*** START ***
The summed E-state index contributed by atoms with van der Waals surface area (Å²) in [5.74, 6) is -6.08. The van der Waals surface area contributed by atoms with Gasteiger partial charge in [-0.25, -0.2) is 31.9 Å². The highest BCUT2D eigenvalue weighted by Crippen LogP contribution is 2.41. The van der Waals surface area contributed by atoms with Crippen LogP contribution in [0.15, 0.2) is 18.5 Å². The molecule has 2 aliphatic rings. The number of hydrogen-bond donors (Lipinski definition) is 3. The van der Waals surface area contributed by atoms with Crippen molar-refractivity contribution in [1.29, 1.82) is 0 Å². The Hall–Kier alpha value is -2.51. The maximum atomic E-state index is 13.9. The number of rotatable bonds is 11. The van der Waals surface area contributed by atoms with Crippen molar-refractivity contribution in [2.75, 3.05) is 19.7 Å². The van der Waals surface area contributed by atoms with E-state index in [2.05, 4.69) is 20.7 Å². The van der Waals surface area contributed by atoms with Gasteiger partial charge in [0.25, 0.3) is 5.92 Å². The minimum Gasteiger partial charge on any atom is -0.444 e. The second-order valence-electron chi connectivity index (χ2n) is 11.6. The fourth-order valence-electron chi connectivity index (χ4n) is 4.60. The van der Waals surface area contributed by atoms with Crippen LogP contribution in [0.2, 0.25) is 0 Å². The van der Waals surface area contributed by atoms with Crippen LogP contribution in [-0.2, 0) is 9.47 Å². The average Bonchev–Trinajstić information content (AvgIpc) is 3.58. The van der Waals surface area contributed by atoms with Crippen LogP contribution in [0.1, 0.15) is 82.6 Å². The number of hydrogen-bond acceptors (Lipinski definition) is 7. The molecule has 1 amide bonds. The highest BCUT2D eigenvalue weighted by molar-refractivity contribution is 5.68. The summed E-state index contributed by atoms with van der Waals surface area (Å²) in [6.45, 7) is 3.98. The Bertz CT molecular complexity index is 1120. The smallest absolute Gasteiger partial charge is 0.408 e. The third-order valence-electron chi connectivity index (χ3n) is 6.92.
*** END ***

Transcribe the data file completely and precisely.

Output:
The summed E-state index contributed by atoms with van der Waals surface area (Å²) in [5.74, 6) is -6.08. The van der Waals surface area contributed by atoms with Gasteiger partial charge in [-0.25, -0.2) is 31.9 Å². The highest BCUT2D eigenvalue weighted by Crippen LogP contribution is 2.41. The van der Waals surface area contributed by atoms with Crippen LogP contribution in [0.15, 0.2) is 18.5 Å². The molecule has 2 aliphatic rings. The number of hydrogen-bond donors (Lipinski definition) is 3. The van der Waals surface area contributed by atoms with Crippen molar-refractivity contribution in [1.29, 1.82) is 0 Å². The Hall–Kier alpha value is -2.51. The maximum atomic E-state index is 13.9. The number of rotatable bonds is 11. The van der Waals surface area contributed by atoms with Crippen molar-refractivity contribution in [2.75, 3.05) is 19.7 Å². The van der Waals surface area contributed by atoms with E-state index in [2.05, 4.69) is 20.7 Å². The van der Waals surface area contributed by atoms with Gasteiger partial charge in [0.25, 0.3) is 5.92 Å². The minimum Gasteiger partial charge on any atom is -0.444 e. The second-order valence-electron chi connectivity index (χ2n) is 11.6. The fourth-order valence-electron chi connectivity index (χ4n) is 4.60. The van der Waals surface area contributed by atoms with Crippen LogP contribution in [0.2, 0.25) is 0 Å². The van der Waals surface area contributed by atoms with Crippen LogP contribution in [-0.2, 0) is 9.47 Å². The average Bonchev–Trinajstić information content (AvgIpc) is 3.58. The van der Waals surface area contributed by atoms with Crippen LogP contribution in [0.1, 0.15) is 82.6 Å². The number of hydrogen-bond acceptors (Lipinski definition) is 7. The molecule has 1 amide bonds. The highest BCUT2D eigenvalue weighted by molar-refractivity contribution is 5.68. The summed E-state index contributed by atoms with van der Waals surface area (Å²) in [6.45, 7) is 3.98. The Bertz CT molecular complexity index is 1120. The smallest absolute Gasteiger partial charge is 0.408 e. The third-order valence-electron chi connectivity index (χ3n) is 6.92.